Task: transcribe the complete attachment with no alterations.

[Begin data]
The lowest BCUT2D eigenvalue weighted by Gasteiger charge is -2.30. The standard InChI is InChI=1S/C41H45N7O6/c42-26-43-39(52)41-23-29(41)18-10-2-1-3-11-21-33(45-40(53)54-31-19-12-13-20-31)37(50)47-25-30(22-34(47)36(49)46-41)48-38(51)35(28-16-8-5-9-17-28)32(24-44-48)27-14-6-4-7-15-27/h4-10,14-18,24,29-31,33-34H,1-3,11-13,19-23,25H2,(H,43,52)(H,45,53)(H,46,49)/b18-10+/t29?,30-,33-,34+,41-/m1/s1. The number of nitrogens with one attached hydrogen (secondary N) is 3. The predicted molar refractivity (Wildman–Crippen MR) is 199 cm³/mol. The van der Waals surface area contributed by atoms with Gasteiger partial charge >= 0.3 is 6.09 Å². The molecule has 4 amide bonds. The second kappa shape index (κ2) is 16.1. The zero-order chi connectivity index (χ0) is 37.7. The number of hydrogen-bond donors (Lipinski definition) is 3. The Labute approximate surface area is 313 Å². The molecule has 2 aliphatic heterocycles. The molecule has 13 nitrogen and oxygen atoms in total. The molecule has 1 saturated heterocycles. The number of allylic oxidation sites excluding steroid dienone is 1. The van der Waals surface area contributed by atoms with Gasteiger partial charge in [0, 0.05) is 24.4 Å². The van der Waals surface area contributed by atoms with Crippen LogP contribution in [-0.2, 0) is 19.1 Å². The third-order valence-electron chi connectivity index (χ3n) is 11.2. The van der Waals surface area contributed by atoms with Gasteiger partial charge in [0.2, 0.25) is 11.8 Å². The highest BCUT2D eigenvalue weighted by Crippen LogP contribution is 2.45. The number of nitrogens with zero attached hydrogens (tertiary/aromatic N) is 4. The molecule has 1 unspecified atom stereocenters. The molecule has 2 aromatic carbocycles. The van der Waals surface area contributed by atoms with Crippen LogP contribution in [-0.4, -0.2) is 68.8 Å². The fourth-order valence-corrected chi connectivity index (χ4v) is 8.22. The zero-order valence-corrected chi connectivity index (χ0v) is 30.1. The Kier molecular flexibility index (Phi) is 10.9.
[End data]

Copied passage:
The lowest BCUT2D eigenvalue weighted by Gasteiger charge is -2.30. The standard InChI is InChI=1S/C41H45N7O6/c42-26-43-39(52)41-23-29(41)18-10-2-1-3-11-21-33(45-40(53)54-31-19-12-13-20-31)37(50)47-25-30(22-34(47)36(49)46-41)48-38(51)35(28-16-8-5-9-17-28)32(24-44-48)27-14-6-4-7-15-27/h4-10,14-18,24,29-31,33-34H,1-3,11-13,19-23,25H2,(H,43,52)(H,45,53)(H,46,49)/b18-10+/t29?,30-,33-,34+,41-/m1/s1. The number of nitrogens with one attached hydrogen (secondary N) is 3. The predicted molar refractivity (Wildman–Crippen MR) is 199 cm³/mol. The van der Waals surface area contributed by atoms with Gasteiger partial charge >= 0.3 is 6.09 Å². The molecule has 4 amide bonds. The second kappa shape index (κ2) is 16.1. The zero-order chi connectivity index (χ0) is 37.7. The number of hydrogen-bond donors (Lipinski definition) is 3. The Labute approximate surface area is 313 Å². The molecule has 2 aliphatic heterocycles. The molecule has 13 nitrogen and oxygen atoms in total. The molecule has 1 saturated heterocycles. The number of allylic oxidation sites excluding steroid dienone is 1. The van der Waals surface area contributed by atoms with Gasteiger partial charge in [0, 0.05) is 24.4 Å². The van der Waals surface area contributed by atoms with Crippen LogP contribution in [-0.2, 0) is 19.1 Å². The third-order valence-electron chi connectivity index (χ3n) is 11.2. The van der Waals surface area contributed by atoms with Gasteiger partial charge in [0.2, 0.25) is 11.8 Å². The highest BCUT2D eigenvalue weighted by Crippen LogP contribution is 2.45. The number of nitrogens with zero attached hydrogens (tertiary/aromatic N) is 4. The molecule has 1 unspecified atom stereocenters. The molecule has 2 aromatic carbocycles. The van der Waals surface area contributed by atoms with Crippen LogP contribution in [-0.4, -0.2) is 68.8 Å². The fourth-order valence-corrected chi connectivity index (χ4v) is 8.22. The zero-order valence-corrected chi connectivity index (χ0v) is 30.1. The Kier molecular flexibility index (Phi) is 10.9.